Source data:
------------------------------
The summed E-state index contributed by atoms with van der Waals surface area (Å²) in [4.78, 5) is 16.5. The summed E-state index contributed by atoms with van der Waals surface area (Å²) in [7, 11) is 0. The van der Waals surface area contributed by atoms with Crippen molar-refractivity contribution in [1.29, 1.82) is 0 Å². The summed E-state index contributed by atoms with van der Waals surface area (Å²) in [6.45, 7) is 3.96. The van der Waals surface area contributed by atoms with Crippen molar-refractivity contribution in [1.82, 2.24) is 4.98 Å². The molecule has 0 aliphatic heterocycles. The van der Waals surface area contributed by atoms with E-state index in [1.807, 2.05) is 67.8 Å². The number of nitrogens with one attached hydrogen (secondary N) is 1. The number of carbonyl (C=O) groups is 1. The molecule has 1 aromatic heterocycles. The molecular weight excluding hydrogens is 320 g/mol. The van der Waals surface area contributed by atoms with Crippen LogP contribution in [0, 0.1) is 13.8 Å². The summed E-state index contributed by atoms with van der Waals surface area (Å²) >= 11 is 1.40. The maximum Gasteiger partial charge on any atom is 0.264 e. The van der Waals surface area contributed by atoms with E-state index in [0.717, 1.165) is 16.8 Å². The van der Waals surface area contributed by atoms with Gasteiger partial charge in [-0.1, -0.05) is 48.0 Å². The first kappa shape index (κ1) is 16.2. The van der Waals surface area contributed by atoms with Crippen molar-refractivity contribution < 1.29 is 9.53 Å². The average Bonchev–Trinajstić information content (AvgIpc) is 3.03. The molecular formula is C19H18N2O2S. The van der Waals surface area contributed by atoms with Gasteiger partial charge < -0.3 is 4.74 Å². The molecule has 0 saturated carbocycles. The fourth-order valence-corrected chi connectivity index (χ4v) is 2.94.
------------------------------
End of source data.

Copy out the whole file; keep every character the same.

The summed E-state index contributed by atoms with van der Waals surface area (Å²) in [4.78, 5) is 16.5. The summed E-state index contributed by atoms with van der Waals surface area (Å²) in [7, 11) is 0. The van der Waals surface area contributed by atoms with Crippen molar-refractivity contribution in [1.29, 1.82) is 0 Å². The summed E-state index contributed by atoms with van der Waals surface area (Å²) in [6.45, 7) is 3.96. The van der Waals surface area contributed by atoms with Crippen molar-refractivity contribution in [1.82, 2.24) is 4.98 Å². The molecule has 0 aliphatic heterocycles. The van der Waals surface area contributed by atoms with E-state index in [1.807, 2.05) is 67.8 Å². The number of nitrogens with one attached hydrogen (secondary N) is 1. The number of carbonyl (C=O) groups is 1. The molecule has 1 aromatic heterocycles. The molecular weight excluding hydrogens is 320 g/mol. The van der Waals surface area contributed by atoms with Crippen LogP contribution in [0, 0.1) is 13.8 Å². The summed E-state index contributed by atoms with van der Waals surface area (Å²) >= 11 is 1.40. The maximum Gasteiger partial charge on any atom is 0.264 e. The van der Waals surface area contributed by atoms with E-state index in [0.717, 1.165) is 16.8 Å². The van der Waals surface area contributed by atoms with Gasteiger partial charge in [-0.1, -0.05) is 48.0 Å². The first kappa shape index (κ1) is 16.2. The van der Waals surface area contributed by atoms with Crippen molar-refractivity contribution < 1.29 is 9.53 Å². The average Bonchev–Trinajstić information content (AvgIpc) is 3.03. The molecular formula is C19H18N2O2S. The van der Waals surface area contributed by atoms with Gasteiger partial charge < -0.3 is 4.74 Å². The molecule has 0 saturated carbocycles. The fourth-order valence-corrected chi connectivity index (χ4v) is 2.94.